16th August - It seems things are either not growing at all, or reaching new heights! Just look at the height of the Fennel plants, taller than the roof of the shelter at the plots, and the enormous Lilies. Usually these are both around head height, but this Summer they have surpassed themselves. Overall on our site though we are all agreeing this is turning into an extremely challenging year, growing-wise, with the arrival of Late Blight just adding to the list of crops that are not really thriving, or in fact dying right in front of us. 

We always say every year is different, but this one is another one of those more different from most

Probably best to focus of what is growing well, other than Fennel and Lilies, so to start off Harvest Monday, there are Cucumbers. A friedn gave me three West Indian Cucumber plants, which have steadfastly refused to grow any actual Cucumbers, and then this week I have picked six! They have quite a thick skin, more like outdoor Cues, but it is not too thck to eat, so I have made these into a batch of Pickled Cucumbers. (Preserves October 2017) The Divas, four altogether this week (one went to a neighbour) are sliced with some Onions, as Fridge PIckle  (Recipes July 2017)

Then, amazingly early, there is Sweetcorn. In fact I shoud have just said amazingly as they didn't look to be doing too well, but I noticed one cob had been nibbled a bit, probably by a rat, so I though I'd better pick the others before the went the same way. Not too shabby a crop considering, and it is now cut off the cobs and safely in the freezer

Two harvest here: Blackberries, which are just ticking along nicely, although once the main crop begins I shall have a lot more, and then a new one:

Japanese Wineberries. My daughter gave me a plant several years ago, and it has take ages to grow large enough to produce enough berries to actually harvest, rather than just pick the odd one on the way past. They are a sweet-sour fruit, slightly sticky to touch, but absolutely beautiful to look at with theor dense clusters of fruit all at different stages of ripening, from bright ornage to red, surounded by a ruff of golden hairs, on beight red stems! I ate these ones raw, and they were pretty good!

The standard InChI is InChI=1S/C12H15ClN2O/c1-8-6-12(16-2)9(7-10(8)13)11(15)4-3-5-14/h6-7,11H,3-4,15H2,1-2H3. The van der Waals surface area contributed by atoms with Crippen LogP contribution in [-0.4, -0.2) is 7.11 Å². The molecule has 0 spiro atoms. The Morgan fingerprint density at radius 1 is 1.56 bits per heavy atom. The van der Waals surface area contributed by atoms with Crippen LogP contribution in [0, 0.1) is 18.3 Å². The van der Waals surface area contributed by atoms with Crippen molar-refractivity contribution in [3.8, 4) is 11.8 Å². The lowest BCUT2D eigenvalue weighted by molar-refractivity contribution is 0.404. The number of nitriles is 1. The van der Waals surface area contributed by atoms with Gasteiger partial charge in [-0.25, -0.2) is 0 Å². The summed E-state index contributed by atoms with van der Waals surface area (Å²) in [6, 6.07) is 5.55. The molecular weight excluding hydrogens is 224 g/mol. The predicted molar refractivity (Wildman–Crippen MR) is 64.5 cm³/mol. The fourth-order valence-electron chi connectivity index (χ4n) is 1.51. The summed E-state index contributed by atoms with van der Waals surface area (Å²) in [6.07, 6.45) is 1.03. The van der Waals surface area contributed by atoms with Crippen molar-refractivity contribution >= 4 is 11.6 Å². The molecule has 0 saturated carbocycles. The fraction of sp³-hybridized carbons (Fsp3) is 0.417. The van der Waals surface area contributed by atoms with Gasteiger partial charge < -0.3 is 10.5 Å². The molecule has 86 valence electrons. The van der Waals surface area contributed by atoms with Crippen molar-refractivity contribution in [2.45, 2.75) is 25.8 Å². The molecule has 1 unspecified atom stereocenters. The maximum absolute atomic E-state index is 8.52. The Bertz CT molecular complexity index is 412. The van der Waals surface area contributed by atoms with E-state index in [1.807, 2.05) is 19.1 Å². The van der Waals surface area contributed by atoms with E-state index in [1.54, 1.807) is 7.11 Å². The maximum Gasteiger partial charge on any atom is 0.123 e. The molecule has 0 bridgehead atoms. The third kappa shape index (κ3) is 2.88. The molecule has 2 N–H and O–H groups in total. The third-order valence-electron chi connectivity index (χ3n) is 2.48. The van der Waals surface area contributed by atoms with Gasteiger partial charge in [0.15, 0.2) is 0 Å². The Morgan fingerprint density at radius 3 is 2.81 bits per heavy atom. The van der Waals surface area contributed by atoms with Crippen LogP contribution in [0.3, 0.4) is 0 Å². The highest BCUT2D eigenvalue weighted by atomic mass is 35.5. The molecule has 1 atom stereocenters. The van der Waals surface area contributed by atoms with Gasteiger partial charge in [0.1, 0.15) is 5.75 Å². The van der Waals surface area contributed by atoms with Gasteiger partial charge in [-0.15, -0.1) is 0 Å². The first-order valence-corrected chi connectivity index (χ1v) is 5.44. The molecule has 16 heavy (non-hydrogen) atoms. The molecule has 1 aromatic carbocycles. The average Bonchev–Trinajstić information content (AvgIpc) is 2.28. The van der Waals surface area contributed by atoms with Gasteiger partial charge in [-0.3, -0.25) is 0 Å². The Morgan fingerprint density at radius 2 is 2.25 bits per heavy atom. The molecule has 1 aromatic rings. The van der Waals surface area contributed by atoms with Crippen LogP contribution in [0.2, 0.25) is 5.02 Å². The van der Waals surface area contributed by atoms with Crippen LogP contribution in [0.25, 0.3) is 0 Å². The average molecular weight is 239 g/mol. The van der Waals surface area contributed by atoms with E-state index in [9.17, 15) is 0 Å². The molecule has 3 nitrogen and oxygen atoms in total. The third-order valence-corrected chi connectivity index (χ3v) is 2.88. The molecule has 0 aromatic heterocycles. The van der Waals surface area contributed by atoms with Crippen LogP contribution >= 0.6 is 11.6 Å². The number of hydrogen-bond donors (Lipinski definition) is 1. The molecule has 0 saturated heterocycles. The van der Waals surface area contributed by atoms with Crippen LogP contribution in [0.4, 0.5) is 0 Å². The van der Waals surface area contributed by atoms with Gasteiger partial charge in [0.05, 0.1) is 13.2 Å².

This is my whole harvest of Tomatillos this year! true, they are nice big ones, so I suppose they qualify as "Giant" as it said on the seed packet, but the plants really didn't thrive where I planted them. Next year I shall try to make space for them alongside Tomatoes as then they would have regular water and feed. Good fried up with Onion, in spicy scrambled egg thoug

Climbing beans overall seem successful this year. It has helped of course not having a resident Rabbit feasting on the plants, but overall the conditions seem to have suited them better than some other crops

As I live by myself, and was not seeing family frequently, I grew far fewer plants this year, but even then, I have plenty of Runner Beans frozen away, as well as enough to eat day to day, with plenty of flowers still forming

Courgettes are a bit hit and miss, but then I do only have a couple of plants and they are not in an ideal spot. Still, there are enough!!

Tomatoes are at the end of their harvest outside, due to Late Blight. I have enough to make a batch of sauce, and some to eat in salads.